Real Kids Real Faith is reimagining how children’s spirituality looks, sounds, and acts in this moment.

Our Vision

Growing up human today means facing big challenges and high expectations. So we’re rethinking how to help children respond creatively to whatever life brings their way.

Children’s spiritual lives don’t come prepackaged, but are stitched together by snuggles on the sofa, tears over a lost lovey, and gaming with friends next door. Their spirituality is also shaped by a parent’s job loss, learning challenges, and allergies that mean nobody else can have peanut butter.

The good, the bad, the really hard – it affects a child’s spirit. And we’ll address it all.

The ideas you’ll find here are research-based, motivated by a desire to see kids flourish in significant ways. This is important work, best done together. We’re glad you’ve joined us.

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How Kids Learn to Remember

What’s your earliest autobiographical memory? If you are like most people, it’s probably a significant event from your preschool years: the birth of a sibling,

  • Exploring Ramadan

    Six years ago, I visited Istanbul with two of my children. We were there during Ramadan, which meant we observed families coming together night after night to break their fasts.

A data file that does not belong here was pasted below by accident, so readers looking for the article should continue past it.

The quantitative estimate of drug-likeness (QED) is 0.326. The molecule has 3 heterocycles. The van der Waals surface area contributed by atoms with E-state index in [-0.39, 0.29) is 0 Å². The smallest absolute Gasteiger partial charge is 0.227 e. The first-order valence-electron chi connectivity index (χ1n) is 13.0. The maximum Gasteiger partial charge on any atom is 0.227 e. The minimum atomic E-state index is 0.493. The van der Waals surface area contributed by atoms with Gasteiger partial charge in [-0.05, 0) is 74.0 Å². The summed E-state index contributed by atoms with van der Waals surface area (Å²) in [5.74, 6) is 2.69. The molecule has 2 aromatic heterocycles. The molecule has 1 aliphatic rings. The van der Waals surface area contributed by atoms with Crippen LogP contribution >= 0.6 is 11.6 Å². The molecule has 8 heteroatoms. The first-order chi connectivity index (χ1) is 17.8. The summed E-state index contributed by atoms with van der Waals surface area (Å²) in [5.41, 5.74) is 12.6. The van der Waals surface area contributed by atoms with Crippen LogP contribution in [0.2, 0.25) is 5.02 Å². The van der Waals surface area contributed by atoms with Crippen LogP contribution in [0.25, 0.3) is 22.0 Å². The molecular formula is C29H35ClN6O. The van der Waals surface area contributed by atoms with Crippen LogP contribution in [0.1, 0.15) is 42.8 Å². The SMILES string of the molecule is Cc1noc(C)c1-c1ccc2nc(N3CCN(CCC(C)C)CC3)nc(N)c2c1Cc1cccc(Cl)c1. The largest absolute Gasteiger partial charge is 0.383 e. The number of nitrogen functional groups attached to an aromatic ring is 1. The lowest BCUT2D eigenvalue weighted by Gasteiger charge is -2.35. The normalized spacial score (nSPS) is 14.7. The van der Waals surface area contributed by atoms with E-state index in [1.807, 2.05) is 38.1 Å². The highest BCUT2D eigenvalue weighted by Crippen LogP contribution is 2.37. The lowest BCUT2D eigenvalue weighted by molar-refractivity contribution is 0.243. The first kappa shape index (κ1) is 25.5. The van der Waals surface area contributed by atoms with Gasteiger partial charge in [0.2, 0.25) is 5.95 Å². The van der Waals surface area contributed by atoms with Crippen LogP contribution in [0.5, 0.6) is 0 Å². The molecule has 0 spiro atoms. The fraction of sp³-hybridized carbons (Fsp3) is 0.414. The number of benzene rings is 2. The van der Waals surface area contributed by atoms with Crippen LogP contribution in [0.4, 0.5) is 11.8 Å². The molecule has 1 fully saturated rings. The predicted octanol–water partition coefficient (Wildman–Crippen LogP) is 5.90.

Exploring A Million Views

    My daughter loves creating videos. Lego movies inspire stop-action Lego shorts.  Super Bowl halftime shows prompt dance videos. She’s even documented her passions with interview-style videos featuring conversations with me,

  • Recording Lessons

    When the pandemic shut down in-person gatherings, many of us pivoted to online programs. Some loved working with digital tools to create learning opportunities.

    Shifting Bad Habits to Good Practices

    When I was a child, I bit my nails. It was a reflexive action whenever I felt stressed or anxious.

  • Promoting Children’s Voices through ‘Grand Conversations’

    One of my pet peeves with curricula for children’s programs is how teacher-directed most of the activities are. The leader is instructed to say this or that and then to ask questions with predetermined answers.

    Exploring Emotion with Crying is Like the Rain

    Children’s feelings can shift and change rapidly. One minute a toddler is happily playing and the next they’re screaming and kicking on the floor because someone disrupted their activity.